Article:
Florida poised to move Republican primary forward to late January

CAROUSEL - Voters cast their ballots at a polling station, in Milton Mass., Tuesday, Nov. 2, 2010. (AP Photo/Bizuayehu Tesfaye) AP Photo

UPDATED 1:45 p.m. ET

Voters cast their ballots at a polling station in this file photo
Bizuayehu Tesfaye

Florida appears poised to schedule its Republican primary in late January, earlier than national party officials want, setting off a chain reaction that would send Iowa voters to make their choice for president the first week of 2012.

A spokesperson for Florida House Speaker Dean Cannon tells CBS News that the commission appointed to select the state's presidential primary date is expected to announce on Friday that the Florida primary will be January 31, 2012.

The commission had been looking at a February 21 date, but Florida officials moved their target date forward this week after reports over the weekend that Missouri, Colorado and Georgia were looking to get a headstart on Florida.

The staff of the Florida governor, Senate president and House speaker, all Republicans, who each appointed 3 of the 9 members on the panel, have been discussing the move and are pushing for the January 31 timetable, the earliest possible date that the commission could pick for the primary, aides said.

But Florida Democrats say not so fast. "In my opinion, this is a game of Republican Party chicken between states," said Scott Arceneaux, the Executive Director of the Florida Democratic Party. Arceneaux told CBS News that the move is a bluff and ultimately the commission will come to an agreement on the February date. The primary date game is "a detriment to the voters and taxpayers of Florida who want to know their election will be," he said.

Sources say this is a late in the game move between states to settle the primary calendar. States have until this Saturday, October 1 to get their planned primary dates submitted to the RNC. Florida officials are particularly worried Georgia, where the secretary of state, Republican Brian Kemp, has the sole authority to select that state's primary date, will move up ahead of Florida. Kemp plans to make his announcement for Georgia's preference on Thursday at 11:00 a.m. ET.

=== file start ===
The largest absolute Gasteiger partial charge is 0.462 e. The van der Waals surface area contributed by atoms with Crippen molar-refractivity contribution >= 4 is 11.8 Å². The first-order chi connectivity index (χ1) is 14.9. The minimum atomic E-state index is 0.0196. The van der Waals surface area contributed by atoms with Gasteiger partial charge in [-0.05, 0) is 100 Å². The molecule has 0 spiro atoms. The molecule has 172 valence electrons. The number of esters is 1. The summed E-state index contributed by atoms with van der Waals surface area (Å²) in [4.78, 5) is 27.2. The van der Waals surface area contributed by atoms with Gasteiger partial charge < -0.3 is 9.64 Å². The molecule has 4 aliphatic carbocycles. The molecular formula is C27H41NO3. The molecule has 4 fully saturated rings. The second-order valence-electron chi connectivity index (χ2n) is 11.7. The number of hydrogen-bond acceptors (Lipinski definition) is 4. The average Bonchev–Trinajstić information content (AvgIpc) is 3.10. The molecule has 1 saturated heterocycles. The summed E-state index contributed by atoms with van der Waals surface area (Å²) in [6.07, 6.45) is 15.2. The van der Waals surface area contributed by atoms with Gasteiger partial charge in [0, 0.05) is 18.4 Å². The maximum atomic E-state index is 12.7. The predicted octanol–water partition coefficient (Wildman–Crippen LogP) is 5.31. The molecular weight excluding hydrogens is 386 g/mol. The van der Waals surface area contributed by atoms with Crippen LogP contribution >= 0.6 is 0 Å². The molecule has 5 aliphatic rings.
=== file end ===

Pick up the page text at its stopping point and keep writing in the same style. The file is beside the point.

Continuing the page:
The goal of the commission, and the Florida elected officials, all along was to ensure that Florida had the fifth primary, behind Iowa, New Hampshire, Nevada and South Carolina. The Republican National Committee had been pushing Florida for a date later in February or even March, to keep the first four primaries in February to avoid what happened in 2008, when Florida moved its primary up causing an early push of primary contests with the Iowa caucuses being held the first week of January. It appears that the exact situation that the Republican Party was hoping to avoid, if the January date is selected, is likely to happen again in 2012.

The Republican National Committee has tried to keep its preferred calendar by threatening not to seat delegates of states that jumped the calendar at the Republican convention that will be held in Tampa. That threat apparently hasn't swayed Florida officials, who cited the "impact" and "momentum" that a candidate would get by winning such a large swing state primary that early in the process, as the basis for their decision. Officials said they were "looking out for the voters of Florida" to make sure Florida had a significant role in the nomination process. They also didn't believe the threat of not seating delegates as a serious concern, as they noted that there hasn't been a contested Republican nomination contest in some time.

"There's no way to win the White House without Florida," said Brian Hughes, the Communications Director of the Republican Party of Florida, citing the importance of having Florida have a sizeable role in the nominating process. Having campaigns be "put through the paces" in Florida is "good for our eventual nominee" he said.

A state like Florida, large as it is, tests the fundraising mettle of those who want to compete in its multiple, expensive media markets, and can be a make or break state for upstarts who use grassroots efforts in smaller contests. The cost of competing in Florida makes the investment there that much more perilous, as failing to win after spending a lot to compete could break a campaign. Florida also boasts a larger percentage of senior voters, those over 65, than other early states, highlighting the already growing rift between front runners Texas Governor Rick Perry and former Massachusetts Governor Mitt Romney over Social Security.

  • Robert Hendin On Twitter»

    Robert Hendin is senior producer for "Face the Nation" and a CBS News senior political producer.

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